[OpenWrt-Devel] Proposal: Differentiating "skinny" platforms from others... (resending)

Philip Prindeville philipp_subx at redfish-solutions.com
Sat May 2 19:26:08 EDT 2020

I like “CONSTRAINED” as well.

We could even have:




and if either is set, then it sets CONFIG_CONSTRAINED as well.

> On May 2, 2020, at 4:09 PM, Lucas Ramage <oxr463 at gmx.us> wrote:
> Excellent idea!
> But perhaps we could use either CONFIG_CONSTRAINED, or CONFIG_DEVICE_THIN instead?
> Regards,
> On May 2, 2020 9:54:16 PM UTC, Philip Prindeville <philipp_subx at redfish-solutions.com> wrote:
>> Hi all,
>> We sometimes get into debates about whether certain functionality
>> should be allowed and oftentimes the gating factor is “will this fit in
>> a skinny platform” (i.e. something highly constrained, like 32MB of
>> DRAM)?  I suppose there’s a similar argument about what a “small
>> footprint” machine has in terms of Flash, as well.
>> Some of us work with more current machines that are also more capable,
>> realizing that eventually machines with 32MB of DRAM and 128MB of Flash
>> will “age out” through failure and scarcity.
>> By then we’ll have a new “normal” about what the minimum expectations
>> are, and the conversation will continue, but with different parameters.
>> Understanding that the definition of a “skinny” machine isn’t today
>> what it was 5 years ago, and that it won’t be the same again in another
>> 5 years, I’d like to proposal a CONFIG_ symbol that denotes that a
>> platform is in a class of constrained architectures.
>> Or, conversely, that a platform doesn’t have to observe overly
>> restrictive constraints on “what will fit”.
>> (The smallest router platform I own has 256MB of DRAM, an 2GB of Flash
>> for instance, and it’s a 12 years old PC Engines Alix 2D… most of the
>> “current” machines I have are AMD64 and have 64GB of DRAM and 32GB or
>> more of Flash… with 256GB being the median…)
>> This would allow us to develop packaging that both fits into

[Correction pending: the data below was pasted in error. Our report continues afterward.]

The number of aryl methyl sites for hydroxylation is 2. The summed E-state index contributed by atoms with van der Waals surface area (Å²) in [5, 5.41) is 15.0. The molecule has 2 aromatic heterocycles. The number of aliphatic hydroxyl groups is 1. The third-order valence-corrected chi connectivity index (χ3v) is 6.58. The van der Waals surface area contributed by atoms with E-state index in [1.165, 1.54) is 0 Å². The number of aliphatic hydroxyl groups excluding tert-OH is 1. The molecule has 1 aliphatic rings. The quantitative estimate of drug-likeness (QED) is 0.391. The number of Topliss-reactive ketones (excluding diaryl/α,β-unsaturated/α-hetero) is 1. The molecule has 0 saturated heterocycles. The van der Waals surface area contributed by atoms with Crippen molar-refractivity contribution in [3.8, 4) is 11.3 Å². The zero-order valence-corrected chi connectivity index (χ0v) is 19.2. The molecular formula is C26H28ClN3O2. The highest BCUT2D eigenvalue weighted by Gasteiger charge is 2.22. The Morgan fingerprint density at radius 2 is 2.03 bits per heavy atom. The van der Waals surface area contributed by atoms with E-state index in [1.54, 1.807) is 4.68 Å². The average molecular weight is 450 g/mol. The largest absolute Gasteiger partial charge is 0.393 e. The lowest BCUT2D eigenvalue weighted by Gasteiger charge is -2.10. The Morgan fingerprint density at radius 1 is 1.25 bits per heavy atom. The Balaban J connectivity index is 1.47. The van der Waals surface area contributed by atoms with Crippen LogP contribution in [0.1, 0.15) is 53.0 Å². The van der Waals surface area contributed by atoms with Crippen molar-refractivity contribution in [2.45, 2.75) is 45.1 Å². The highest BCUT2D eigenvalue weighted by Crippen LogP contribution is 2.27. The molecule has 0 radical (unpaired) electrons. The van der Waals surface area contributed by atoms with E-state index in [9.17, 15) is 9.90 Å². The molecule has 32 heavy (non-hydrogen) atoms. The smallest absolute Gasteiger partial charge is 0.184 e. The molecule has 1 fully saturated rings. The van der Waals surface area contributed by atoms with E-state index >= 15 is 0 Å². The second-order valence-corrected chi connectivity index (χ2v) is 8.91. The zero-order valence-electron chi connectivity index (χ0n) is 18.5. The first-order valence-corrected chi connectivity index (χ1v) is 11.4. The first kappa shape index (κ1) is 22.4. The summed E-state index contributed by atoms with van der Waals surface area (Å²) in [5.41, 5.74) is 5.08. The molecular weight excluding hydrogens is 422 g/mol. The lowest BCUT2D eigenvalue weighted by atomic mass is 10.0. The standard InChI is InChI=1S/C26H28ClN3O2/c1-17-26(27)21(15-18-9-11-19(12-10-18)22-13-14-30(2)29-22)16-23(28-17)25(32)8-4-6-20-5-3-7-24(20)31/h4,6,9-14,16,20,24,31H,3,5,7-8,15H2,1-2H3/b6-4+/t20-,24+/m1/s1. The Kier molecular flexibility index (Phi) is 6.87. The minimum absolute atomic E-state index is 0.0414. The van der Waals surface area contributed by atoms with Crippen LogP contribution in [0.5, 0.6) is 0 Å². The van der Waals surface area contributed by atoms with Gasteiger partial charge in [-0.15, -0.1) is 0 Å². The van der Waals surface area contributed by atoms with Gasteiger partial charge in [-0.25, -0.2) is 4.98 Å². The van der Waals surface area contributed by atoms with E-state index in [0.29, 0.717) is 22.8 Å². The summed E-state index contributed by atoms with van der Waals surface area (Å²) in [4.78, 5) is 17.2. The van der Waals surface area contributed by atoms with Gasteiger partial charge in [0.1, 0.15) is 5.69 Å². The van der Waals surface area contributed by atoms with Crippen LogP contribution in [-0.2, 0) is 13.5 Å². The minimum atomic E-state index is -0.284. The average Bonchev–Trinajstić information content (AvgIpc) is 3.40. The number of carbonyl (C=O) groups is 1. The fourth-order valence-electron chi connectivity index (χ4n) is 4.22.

>> constrained architectures, as well as targeting further along the
>> evolving curve of “more RAM, more disk” that newer and newer platforms
>> inevitably follow.
>> For instance, I was on IRC yesterday with Jo-Philipp talking about
>> whether the xt_geoip database should be propagated across sysupgrades,
>> understanding that:
>> (1) some people might use it in their firewall rules
>> (/etc/firewall.user) to block certain country codes as part of their
>> system coming up, and don’t want to be in the vulnerable position of
>> just having performed a sysupgrade and reboot, but now finding
>> themselves without the geo-location database and therefore not able to
>> block certain countries, ISPs, etc. that are known to harbor APT’s;
>> (2) the database takes slightly over 7MB today, and that might be more
>> than one can reasonable propagate during a sysupgrade, and some people
>> might not want to risk a failed sysupgrade… understanding that they can
>> re-download and re-install the database without too much trouble (it
>> takes a couple of minutes to download and unpack, even on a modest
>> broadband connection);
>> My proposal is the CONFIG_SKINNY parameter (and possibly others, if we
>> need to triage in multiple dimensions; see below).  If this is set,
>> then conservative decisions need to be made in packaging about disk and
>> RAM consumption.  If this isn’t set, packaging might assume there’s
>> “room to stretch one’s legs”.
>> In the prior scenario, the assumption would be that backing up the
>> geo-location database is feasible on unconstrained platforms, and one
>> could add:
>> ifneq ($(CONFIG_SKINNY),y)
>> define Package/iptgeoip/conffiles
>> /usr/share/xt_geoip/
>> endef
>> endif
>> to feeds/packages/net/xtables-addons/Makefile for example.
>> Then we can move away from the argument about “should X be allowed” to
>> the more productive discussion “when is it acceptable to allow X”
>> instead?
>> And hopefully, what’s “allowed” (or viable) will only increase over
>> time, giving us more and more options to tailor OpenWRT into the
>> optimal configuration for our needs.
>> So, I put to you 4 questions:
>> (1) should we include CONFIG_SKINNY?
>> (2) what is the minimum DRAM that a platform should have to not be
>> considered “skinny”?
>> (3) what is the minimum Flash (or other storage) that a platform should
>> have to not be considered “skinny”?
>> (4) should clock speed figure into this?  or some “normalized”
>> accounting of clock speed, that takes super-scalar and deep pipelining
>> into consideration, such as MIPS, be considered?  or should this be an
>> orthogonal parameter, such as CONFIG_SLOW?
>> I’ll kick off with my own initial empirically derived answers, with:
>> (1) yes, it can’t really do any harm… people who don’t want to deal
>> with it won’t, making everything effectively “skinny” which is the
>> status quo;
>> (2) 256MB is already fairly capable… we can use that as the initial
>> definition of “skinny” and tweak it as experience dictates is
>> reasonable;
>> (3) 512MB is also a fair amount of space for image plus extended
>> logging;
>> (4) above 1000 MIPS, I’d not consider an embedded platform to be
>> “slow”… a 500MHz processor executing 2 instructions per cycle, or
>> having 2 cores and 1 instruction per core per cycle, is fairly capable,
>> easily able to handle traffic shaping on a 100Mb/s link;
>> What does everyone else think?
>> Thanks,
>> -Philip
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